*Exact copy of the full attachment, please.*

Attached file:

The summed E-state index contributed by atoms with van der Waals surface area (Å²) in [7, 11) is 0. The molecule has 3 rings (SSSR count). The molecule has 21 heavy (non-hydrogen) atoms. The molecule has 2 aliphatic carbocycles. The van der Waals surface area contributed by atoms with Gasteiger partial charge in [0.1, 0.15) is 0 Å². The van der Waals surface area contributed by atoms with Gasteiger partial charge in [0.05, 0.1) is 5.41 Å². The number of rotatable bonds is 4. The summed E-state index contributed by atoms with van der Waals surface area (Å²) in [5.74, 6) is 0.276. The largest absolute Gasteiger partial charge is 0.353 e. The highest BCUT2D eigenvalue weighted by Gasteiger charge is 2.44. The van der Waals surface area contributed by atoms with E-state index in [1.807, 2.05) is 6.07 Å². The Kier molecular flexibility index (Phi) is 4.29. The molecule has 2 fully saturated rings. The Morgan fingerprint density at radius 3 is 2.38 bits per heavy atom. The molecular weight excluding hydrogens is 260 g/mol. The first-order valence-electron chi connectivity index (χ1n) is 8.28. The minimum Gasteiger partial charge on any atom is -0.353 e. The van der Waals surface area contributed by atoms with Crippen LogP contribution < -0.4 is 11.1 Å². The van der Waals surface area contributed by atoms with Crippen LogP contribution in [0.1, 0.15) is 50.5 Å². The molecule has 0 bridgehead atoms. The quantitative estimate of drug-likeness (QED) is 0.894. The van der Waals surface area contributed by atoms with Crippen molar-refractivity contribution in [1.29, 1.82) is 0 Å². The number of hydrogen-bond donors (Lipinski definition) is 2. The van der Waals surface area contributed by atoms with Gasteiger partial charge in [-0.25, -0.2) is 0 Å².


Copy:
The summed E-state index contributed by atoms with van der Waals surface area (Å²) in [7, 11) is 0. The molecule has 3 rings (SSSR count). The molecule has 21 heavy (non-hydrogen) atoms. The molecule has 2 aliphatic carbocycles. The van der Waals surface area contributed by atoms with Gasteiger partial charge in [0.1, 0.15) is 0 Å². The van der Waals surface area contributed by atoms with Gasteiger partial charge in [0.05, 0.1) is 5.41 Å². The number of rotatable bonds is 4. The summed E-state index contributed by atoms with van der Waals surface area (Å²) in [5.74, 6) is 0.276. The largest absolute Gasteiger partial charge is 0.353 e. The highest BCUT2D eigenvalue weighted by Gasteiger charge is 2.44. The van der Waals surface area contributed by atoms with E-state index in [1.807, 2.05) is 6.07 Å². The Kier molecular flexibility index (Phi) is 4.29. The molecule has 2 fully saturated rings. The Morgan fingerprint density at radius 3 is 2.38 bits per heavy atom. The molecular weight excluding hydrogens is 260 g/mol. The first-order valence-electron chi connectivity index (χ1n) is 8.28. The minimum Gasteiger partial charge on any atom is -0.353 e. The van der Waals surface area contributed by atoms with Crippen LogP contribution < -0.4 is 11.1 Å². The van der Waals surface area contributed by atoms with Crippen LogP contribution in [0.1, 0.15) is 50.5 Å². The molecule has 0 bridgehead atoms. The quantitative estimate of drug-likeness (QED) is 0.894. The van der Waals surface area contributed by atoms with Crippen molar-refractivity contribution in [1.29, 1.82) is 0 Å². The number of hydrogen-bond donors (Lipinski definition) is 2. The van der Waals surface area contributed by atoms with Gasteiger partial charge in [-0.25, -0.2) is 0 Å².